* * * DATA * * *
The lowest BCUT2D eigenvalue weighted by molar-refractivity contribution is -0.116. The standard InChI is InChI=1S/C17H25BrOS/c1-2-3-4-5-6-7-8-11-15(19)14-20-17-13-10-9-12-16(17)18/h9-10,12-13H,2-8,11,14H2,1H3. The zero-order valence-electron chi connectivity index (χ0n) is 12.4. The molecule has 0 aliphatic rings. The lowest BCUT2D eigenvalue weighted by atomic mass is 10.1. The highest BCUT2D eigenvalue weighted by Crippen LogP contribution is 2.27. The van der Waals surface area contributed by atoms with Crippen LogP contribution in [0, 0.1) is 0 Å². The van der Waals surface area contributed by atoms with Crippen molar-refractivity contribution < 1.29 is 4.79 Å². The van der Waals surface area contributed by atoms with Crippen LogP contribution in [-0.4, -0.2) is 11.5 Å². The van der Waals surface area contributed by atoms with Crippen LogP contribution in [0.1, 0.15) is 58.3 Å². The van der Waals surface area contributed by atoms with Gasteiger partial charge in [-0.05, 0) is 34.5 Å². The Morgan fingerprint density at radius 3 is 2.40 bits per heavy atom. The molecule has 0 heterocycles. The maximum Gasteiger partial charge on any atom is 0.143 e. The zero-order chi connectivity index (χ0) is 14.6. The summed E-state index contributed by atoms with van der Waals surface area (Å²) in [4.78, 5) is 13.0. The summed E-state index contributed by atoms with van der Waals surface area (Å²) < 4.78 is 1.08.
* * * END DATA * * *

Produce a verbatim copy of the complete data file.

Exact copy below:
The lowest BCUT2D eigenvalue weighted by molar-refractivity contribution is -0.116. The standard InChI is InChI=1S/C17H25BrOS/c1-2-3-4-5-6-7-8-11-15(19)14-20-17-13-10-9-12-16(17)18/h9-10,12-13H,2-8,11,14H2,1H3. The zero-order valence-electron chi connectivity index (χ0n) is 12.4. The molecule has 0 aliphatic rings. The lowest BCUT2D eigenvalue weighted by atomic mass is 10.1. The highest BCUT2D eigenvalue weighted by Crippen LogP contribution is 2.27. The van der Waals surface area contributed by atoms with Crippen LogP contribution in [0, 0.1) is 0 Å². The van der Waals surface area contributed by atoms with Crippen molar-refractivity contribution < 1.29 is 4.79 Å². The van der Waals surface area contributed by atoms with Crippen LogP contribution in [-0.4, -0.2) is 11.5 Å². The van der Waals surface area contributed by atoms with Crippen LogP contribution in [0.1, 0.15) is 58.3 Å². The van der Waals surface area contributed by atoms with Gasteiger partial charge in [-0.05, 0) is 34.5 Å². The Morgan fingerprint density at radius 3 is 2.40 bits per heavy atom. The molecule has 0 heterocycles. The maximum Gasteiger partial charge on any atom is 0.143 e. The zero-order chi connectivity index (χ0) is 14.6. The summed E-state index contributed by atoms with van der Waals surface area (Å²) in [4.78, 5) is 13.0. The summed E-state index contributed by atoms with van der Waals surface area (Å²) < 4.78 is 1.08.